A cute girl crosses the street next to us. James sees me glance at her. “It must suck to be a pretty girl here,” I say. “Or a pretty boy. Or anyone,” he giggles. “If you are a father of a pretty girl, your life is shit,” he continues. “Either let the gangsters take her or die standing up to them.”
Four kids practice writing their alphabets outside their home while Metro cops search through the grass and trash. They find a hidden stash of "lollies"—tik, Mandrax (a barbiturate), and marijuana. “I got a weekender,” shouts one. “I got an outfit,” replies the unit leader, who we’ll call Penz.
“A weekender is enough marijuana to get through two days,” he explains. “An outfit is half a Mandrax tablet and one joint’s worth of grass. You can smoke them together to get totally off your face.”
Lavender Hill at night.
It's later now and the sun has just set; it’s almost pitch black. There are no streetlights and only very intermittent hijacked electricity running to some houses. My escort, Penz, rests his gun on the steering wheel and looks around, visibly concerned. “We’ll probably have a pot shot taken at us,” he says, “but actually I stress more because we could run over a kid very easily.” I slide nervously from the window to the middle of the backseat. They gave me a bulletproof vest, but my head and neck are feeling terribly exposed.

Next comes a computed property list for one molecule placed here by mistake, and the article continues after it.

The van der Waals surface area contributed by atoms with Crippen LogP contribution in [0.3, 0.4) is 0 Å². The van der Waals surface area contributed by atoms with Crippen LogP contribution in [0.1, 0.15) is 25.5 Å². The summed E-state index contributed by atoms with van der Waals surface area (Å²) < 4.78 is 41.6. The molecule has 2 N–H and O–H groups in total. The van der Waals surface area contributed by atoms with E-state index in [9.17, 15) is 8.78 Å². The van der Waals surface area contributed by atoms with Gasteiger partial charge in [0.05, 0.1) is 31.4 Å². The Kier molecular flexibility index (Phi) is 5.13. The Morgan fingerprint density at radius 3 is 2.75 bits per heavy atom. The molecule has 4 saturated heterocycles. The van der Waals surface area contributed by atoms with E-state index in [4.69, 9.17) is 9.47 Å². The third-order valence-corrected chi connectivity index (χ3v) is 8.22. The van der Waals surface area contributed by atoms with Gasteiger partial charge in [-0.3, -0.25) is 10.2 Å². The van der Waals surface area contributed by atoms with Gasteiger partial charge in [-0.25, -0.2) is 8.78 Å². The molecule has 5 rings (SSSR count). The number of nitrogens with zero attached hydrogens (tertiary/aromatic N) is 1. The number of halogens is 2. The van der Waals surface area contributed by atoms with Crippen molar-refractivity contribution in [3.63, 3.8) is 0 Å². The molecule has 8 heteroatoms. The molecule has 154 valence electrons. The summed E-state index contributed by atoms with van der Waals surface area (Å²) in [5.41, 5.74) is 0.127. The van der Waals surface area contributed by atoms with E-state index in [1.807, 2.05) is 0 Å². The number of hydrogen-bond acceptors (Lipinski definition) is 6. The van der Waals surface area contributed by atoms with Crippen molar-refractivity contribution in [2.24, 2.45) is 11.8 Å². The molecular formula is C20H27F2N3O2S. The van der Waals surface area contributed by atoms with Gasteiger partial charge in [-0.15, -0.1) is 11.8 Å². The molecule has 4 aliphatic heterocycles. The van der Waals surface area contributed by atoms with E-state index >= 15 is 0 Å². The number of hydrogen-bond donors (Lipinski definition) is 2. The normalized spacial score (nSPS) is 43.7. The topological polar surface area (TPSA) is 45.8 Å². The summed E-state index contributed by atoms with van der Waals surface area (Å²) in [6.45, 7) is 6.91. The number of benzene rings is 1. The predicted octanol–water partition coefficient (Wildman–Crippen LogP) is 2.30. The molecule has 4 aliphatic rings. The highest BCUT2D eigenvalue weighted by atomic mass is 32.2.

We continue some searches, seemingly without a real plan, into the night. It almost gets boring. James reminds me that this is exactly when you die—with your guard down, late at night. The end of the shift is two hours away so now it’s time for logistics. It takes at least three cops an hour and a half to book an arrested suspect into what passes for a legal system in South Africa. There are eight cops on duty tonight and we have one suspect in the van to be booked, so it makes good sense to pick up another one and then head off to the station. “How are you going to find someone with enough stuff on them to be booked as a dealer in the space of 20 minutes?” I ask.
Penz answers by pointing to a man walking down the street ahead of us. “Him,” he says. Sure enough, the young man has some tik on him, separated into one-hit plastic packets. A small group of women and children are watching us from across the road. Penz looks at them and shakes his head. “Babies on the street at midnight,” he sighs.
“I wonder why they don’t just rise up and take power,” I say.
“Well,” says a cop, “we have the drugs. It keeps them down. Be thankful for that.”
Follow Matthew on Twitter: @mattbrownSA